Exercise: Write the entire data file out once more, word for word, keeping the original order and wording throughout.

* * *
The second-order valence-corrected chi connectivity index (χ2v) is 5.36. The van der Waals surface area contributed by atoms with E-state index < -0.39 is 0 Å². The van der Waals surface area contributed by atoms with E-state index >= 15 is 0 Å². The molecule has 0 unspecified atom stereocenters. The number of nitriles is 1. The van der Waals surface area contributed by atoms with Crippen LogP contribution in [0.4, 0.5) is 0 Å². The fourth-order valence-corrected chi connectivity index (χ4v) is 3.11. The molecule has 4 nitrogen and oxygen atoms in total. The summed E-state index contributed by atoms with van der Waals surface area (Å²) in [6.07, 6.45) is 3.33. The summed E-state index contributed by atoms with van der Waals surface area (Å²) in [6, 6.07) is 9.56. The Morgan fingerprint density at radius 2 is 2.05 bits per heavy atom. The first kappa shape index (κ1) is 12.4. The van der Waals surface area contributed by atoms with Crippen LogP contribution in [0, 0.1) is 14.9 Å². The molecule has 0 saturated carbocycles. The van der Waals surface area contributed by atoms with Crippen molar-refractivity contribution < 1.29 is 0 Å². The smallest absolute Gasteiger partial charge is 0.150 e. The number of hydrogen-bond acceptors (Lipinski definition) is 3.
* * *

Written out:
The second-order valence-corrected chi connectivity index (χ2v) is 5.36. The van der Waals surface area contributed by atoms with E-state index < -0.39 is 0 Å². The van der Waals surface area contributed by atoms with E-state index >= 15 is 0 Å². The molecule has 0 unspecified atom stereocenters. The number of nitriles is 1. The van der Waals surface area contributed by atoms with Crippen LogP contribution in [0.4, 0.5) is 0 Å². The fourth-order valence-corrected chi connectivity index (χ4v) is 3.11. The molecule has 4 nitrogen and oxygen atoms in total. The summed E-state index contributed by atoms with van der Waals surface area (Å²) in [6.07, 6.45) is 3.33. The summed E-state index contributed by atoms with van der Waals surface area (Å²) in [6, 6.07) is 9.56. The Morgan fingerprint density at radius 2 is 2.05 bits per heavy atom. The first kappa shape index (κ1) is 12.4. The van der Waals surface area contributed by atoms with Crippen LogP contribution in [0, 0.1) is 14.9 Å². The molecule has 0 saturated carbocycles. The van der Waals surface area contributed by atoms with Crippen molar-refractivity contribution < 1.29 is 0 Å². The smallest absolute Gasteiger partial charge is 0.150 e. The number of hydrogen-bond acceptors (Lipinski definition) is 3.